Buried just a little deeper on the charts, however, incredible music—smart, moving, unexpected—is being made. Last year saw the release of Brandy Clark’s 12 Stories, Ashley Monroe’s Like a Rose, and Kacey Musgraves’s Same Trailer, Different Park, which blew open the doors on what today’s country can speak to, and still succeed. Musgraves’s first single, “Merry Go Round,” made her famous by criticizing the constricting patterns of small-town life, rather than celebrating them—and she’s just the tip of the talented iceberg. Rosen’s article links to several women making great music; I would add, along with Clark and Monroe, rock-and-rollin’ Lydia Loveless, traditionalist Zoe Muth, and Joy Williams of the sadly disbanded The Civil Wars—not to mention gems like these coming out of the unabashedly female-focused drama Nashville.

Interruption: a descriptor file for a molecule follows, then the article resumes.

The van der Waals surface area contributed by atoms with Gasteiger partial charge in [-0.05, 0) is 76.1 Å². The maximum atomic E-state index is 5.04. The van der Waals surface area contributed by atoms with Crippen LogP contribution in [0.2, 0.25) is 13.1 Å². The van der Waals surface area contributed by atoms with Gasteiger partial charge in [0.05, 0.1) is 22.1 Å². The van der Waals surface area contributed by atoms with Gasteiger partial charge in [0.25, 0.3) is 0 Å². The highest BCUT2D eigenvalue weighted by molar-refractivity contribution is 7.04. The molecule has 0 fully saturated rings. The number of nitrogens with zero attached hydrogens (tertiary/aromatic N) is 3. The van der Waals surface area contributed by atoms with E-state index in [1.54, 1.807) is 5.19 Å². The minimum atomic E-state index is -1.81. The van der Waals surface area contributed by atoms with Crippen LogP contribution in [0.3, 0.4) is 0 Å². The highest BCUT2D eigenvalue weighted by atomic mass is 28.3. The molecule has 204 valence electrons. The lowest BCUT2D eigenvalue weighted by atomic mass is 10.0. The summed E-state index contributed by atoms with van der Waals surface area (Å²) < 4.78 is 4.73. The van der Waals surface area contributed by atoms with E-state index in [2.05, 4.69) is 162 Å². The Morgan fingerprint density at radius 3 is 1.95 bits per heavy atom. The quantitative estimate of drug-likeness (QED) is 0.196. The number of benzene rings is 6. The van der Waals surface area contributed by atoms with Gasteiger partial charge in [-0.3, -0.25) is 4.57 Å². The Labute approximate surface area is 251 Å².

This wealth of musical charm and lyrical innovation has had me thinking about Lindenberg’s words for months now. All but ignored by mainstream radio, portrayed as sex objects by their male peers and reduced to singing backup for them, the women of Nashville are finding brilliance in the shadows. In every facet of life tackled, these women are complicating the simple (false) lines sung by so many dudes in so many interchangeable drawls. While the good ol’ boys light joints at a nonstop party, for instance, the women are in more desperate straits, and digging deeper: Clark’s run-down heroine knows “Sometimes the only way to get by / Is to get high,” while Monroe’s narrator tries to break her man of old, acceptable patterns: “Give me weed instead of roses, / Give me whiskey ’stead of wine.” Now these—these are real people, people I recognize. “Make it new,” bossed Ezra Pound, but the poet Alice Fulton has rebutted: “It will be new // whether you make it new / or not.” The important word in Fulton’s rejoinder is you, the writer behind the words. The songs I love by Clark, Monroe, Musgraves, and others feel written, worked at, struggled over, not spat out by some generator with its dial set to “country.” Their instrumentation might be traditional, but the songs are what Pound meant when he said new: not quite like anything else.